Page last updated at 20:36 GMT, Wednesday, 16 December 2009

UK science faces funding cutbacks

By Victoria Gill
Science reporter, BBC News

Lord Drayson
Lord Drayson said he would work with the STFC to find a better solution

UK research could suffer, scientists say, in the wake of budget cuts announced by the Science and Technology Facilities Council (STFC).

One of the UK's largest funding councils will cut 25% of its research studentships and fellowships.

Critics say this could harm the future of UK science, by reducing investment in the next generation of researchers.

The STFC has described the cuts to its funding programmes as "regrettable but necessary".

The council has been forced to make savings following the global financial crisis and the fall in the value of the pound.

This has increased the cost of its subscriptions to large international facilities including the Large Hadron Collider at Cern in Switzerland, the European Synchrotron Radiation Facility (ESRF) and the European Space Agency (Esa).

The Royal Astronomical Society pointed out that an increasingly squeezed funding budget meant that the council would withdraw from some existing research projects.

It said that, by 2012, facilities including the UK Infrared Telescope in Hawaii, and the Gemini observatory would have "lost all UK support".

"The result of this is the loss of all UK funding for ground-based optical observatories in the northern hemisphere," said the society, "which will leave British scientists without direct access to a large part of the sky."

But the STFC said that those withdrawls had been "on the cards for some time".


Julia Maddock, a spokesperson for the funding council, said: "When we signed up to the European Southern Observatory, we knew that we would have to pull back from some existing telescopes.

"This is a planned withdrawal that's been continued."

A better solution

Nuclear physicist Professor Patrick Regan said that if the planned cuts went ahead, Britain could be left incapable of training the technicians it needs to develop the planned new next generation of nuclear power plants.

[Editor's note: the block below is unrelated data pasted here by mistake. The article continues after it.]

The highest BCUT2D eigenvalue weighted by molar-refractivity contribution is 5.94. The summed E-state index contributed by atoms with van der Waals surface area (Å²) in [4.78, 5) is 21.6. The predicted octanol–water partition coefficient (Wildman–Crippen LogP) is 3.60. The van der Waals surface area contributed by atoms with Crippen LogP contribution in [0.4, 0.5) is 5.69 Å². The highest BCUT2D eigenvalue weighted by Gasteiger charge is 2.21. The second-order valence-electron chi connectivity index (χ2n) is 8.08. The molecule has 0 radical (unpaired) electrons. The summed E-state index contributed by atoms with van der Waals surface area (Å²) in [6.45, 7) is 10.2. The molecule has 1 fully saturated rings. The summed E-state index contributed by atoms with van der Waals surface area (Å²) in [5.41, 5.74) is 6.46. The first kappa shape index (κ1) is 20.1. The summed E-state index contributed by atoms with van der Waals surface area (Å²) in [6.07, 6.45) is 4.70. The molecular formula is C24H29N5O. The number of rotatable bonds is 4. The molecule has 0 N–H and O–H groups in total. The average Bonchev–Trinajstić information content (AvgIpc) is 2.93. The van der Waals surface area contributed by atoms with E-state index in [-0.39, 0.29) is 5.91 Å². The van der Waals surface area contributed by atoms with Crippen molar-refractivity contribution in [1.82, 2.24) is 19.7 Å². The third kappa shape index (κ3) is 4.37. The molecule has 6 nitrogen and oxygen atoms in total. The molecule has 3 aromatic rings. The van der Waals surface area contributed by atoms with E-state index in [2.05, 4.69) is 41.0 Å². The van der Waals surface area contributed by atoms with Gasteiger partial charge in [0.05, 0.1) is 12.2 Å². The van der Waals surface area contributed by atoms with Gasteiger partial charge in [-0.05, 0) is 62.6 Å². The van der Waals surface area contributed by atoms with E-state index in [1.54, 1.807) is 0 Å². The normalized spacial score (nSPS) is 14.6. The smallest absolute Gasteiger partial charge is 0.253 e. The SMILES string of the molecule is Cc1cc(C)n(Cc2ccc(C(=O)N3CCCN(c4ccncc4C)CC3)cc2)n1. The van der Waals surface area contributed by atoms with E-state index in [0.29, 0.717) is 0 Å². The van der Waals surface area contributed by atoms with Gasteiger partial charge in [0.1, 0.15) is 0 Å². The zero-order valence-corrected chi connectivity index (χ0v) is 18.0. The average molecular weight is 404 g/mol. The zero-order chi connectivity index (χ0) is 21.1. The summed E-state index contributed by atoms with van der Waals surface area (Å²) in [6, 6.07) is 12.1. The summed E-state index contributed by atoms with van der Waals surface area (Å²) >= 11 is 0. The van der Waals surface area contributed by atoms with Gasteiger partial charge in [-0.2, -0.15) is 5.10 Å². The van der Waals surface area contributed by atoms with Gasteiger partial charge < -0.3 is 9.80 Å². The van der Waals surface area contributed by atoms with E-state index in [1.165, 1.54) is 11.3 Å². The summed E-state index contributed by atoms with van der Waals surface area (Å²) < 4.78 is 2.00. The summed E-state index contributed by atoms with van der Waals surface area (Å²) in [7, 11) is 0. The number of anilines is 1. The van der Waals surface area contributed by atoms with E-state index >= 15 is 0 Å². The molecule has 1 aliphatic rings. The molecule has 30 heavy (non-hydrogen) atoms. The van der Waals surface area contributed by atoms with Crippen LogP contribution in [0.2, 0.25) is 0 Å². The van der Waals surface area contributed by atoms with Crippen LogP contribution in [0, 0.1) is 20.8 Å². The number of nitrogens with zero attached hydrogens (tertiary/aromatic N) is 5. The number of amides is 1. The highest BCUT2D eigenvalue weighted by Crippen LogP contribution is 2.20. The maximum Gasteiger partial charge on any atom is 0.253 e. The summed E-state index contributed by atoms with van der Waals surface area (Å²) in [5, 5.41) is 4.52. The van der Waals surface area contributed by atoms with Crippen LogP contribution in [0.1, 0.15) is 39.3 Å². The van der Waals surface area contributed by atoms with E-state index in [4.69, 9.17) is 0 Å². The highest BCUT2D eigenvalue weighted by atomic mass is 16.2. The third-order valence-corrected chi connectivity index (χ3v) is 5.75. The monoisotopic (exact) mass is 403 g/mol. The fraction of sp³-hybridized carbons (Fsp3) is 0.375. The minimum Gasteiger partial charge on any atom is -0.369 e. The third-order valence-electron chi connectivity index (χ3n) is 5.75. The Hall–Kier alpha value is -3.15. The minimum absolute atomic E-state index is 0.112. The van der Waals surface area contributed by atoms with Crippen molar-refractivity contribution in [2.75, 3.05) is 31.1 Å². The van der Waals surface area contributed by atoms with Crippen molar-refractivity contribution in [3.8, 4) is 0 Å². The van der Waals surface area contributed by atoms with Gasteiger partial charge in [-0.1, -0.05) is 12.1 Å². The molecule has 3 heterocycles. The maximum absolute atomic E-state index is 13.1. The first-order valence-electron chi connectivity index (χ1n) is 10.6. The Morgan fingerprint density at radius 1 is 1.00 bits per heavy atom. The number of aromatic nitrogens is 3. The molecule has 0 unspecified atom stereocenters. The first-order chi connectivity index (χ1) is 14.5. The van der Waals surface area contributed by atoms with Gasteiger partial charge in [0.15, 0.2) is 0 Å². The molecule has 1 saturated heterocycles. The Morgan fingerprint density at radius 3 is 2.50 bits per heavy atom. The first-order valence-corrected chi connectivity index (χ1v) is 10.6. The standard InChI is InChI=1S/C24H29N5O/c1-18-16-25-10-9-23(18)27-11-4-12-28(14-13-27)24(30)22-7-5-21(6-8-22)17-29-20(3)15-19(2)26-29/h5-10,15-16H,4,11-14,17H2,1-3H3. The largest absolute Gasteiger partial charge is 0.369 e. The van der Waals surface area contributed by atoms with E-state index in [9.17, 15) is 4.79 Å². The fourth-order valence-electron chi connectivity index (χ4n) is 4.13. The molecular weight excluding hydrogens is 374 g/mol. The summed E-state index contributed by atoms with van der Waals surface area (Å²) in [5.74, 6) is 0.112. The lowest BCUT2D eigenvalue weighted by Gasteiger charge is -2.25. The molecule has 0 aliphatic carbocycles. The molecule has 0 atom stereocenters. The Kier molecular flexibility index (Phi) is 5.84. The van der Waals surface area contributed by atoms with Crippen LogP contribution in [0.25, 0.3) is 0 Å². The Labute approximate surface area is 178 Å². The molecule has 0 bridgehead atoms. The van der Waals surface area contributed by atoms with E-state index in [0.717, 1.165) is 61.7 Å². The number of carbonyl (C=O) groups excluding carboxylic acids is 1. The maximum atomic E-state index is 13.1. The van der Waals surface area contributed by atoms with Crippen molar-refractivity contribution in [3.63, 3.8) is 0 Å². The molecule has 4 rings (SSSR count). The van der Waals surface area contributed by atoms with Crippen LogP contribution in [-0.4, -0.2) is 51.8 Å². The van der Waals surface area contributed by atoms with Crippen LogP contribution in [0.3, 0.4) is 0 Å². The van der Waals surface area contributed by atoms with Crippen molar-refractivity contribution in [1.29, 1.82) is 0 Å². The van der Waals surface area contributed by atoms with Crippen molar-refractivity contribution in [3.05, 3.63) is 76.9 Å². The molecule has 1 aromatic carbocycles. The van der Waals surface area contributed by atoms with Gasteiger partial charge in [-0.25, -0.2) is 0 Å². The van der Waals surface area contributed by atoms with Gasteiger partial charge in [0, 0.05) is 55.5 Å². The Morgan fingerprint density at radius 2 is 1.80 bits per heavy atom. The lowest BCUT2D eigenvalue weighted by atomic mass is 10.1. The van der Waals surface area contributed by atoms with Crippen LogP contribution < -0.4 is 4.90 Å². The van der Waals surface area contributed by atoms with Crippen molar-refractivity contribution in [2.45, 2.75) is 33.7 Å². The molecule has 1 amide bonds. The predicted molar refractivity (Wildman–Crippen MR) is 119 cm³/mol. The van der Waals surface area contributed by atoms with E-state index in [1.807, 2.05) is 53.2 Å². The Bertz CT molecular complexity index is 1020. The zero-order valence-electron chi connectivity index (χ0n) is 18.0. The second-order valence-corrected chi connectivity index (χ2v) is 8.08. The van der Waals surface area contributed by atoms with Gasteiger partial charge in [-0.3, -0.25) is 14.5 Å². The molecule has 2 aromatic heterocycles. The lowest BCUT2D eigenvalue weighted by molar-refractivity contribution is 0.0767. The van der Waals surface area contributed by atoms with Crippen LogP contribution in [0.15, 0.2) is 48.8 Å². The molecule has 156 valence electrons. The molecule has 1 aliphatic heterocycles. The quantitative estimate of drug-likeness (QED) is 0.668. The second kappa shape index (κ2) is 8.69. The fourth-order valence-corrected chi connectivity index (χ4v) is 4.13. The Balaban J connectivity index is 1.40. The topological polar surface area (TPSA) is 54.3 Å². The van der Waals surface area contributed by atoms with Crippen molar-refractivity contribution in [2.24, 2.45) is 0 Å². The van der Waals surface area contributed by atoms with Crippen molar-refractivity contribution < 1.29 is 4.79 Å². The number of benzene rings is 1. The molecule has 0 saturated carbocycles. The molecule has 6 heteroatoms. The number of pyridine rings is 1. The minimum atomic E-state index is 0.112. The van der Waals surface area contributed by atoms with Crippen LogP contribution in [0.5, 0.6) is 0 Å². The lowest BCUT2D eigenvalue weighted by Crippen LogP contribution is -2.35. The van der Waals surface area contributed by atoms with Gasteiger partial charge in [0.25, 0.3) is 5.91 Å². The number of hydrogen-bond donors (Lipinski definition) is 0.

If the funding cuts go ahead, he told BBC News, it could mean the "destruction of nuclear physics as a research subject in the UK".

The Science Minister, Lord Drayson, said that the cuts made it clear that there were "real tensions" in having international science projects, large scientific facilities and UK grant giving roles within a single research council.

Subscriptions to international facilities have become more expensive

"It leads to grants being squeezed by increases in costs of the large international projects which are not solely within their control," he said.

"I will work urgently with... the STFC and the wider research community to find a better solution by the end of February 2010."

Nick Dusic, director of the pressure group Campaign for Science and Engineering (Case), agreed that a review of the STFC's structure was in order.

"The tensions Lord Drayson has identified are leading to the erosion of the research and skills base across a number of priority areas," he said.

"Maintaining investment in the next generation of scientists and engineers is critical," he added, "so the cut in studentships is a very worrying development."

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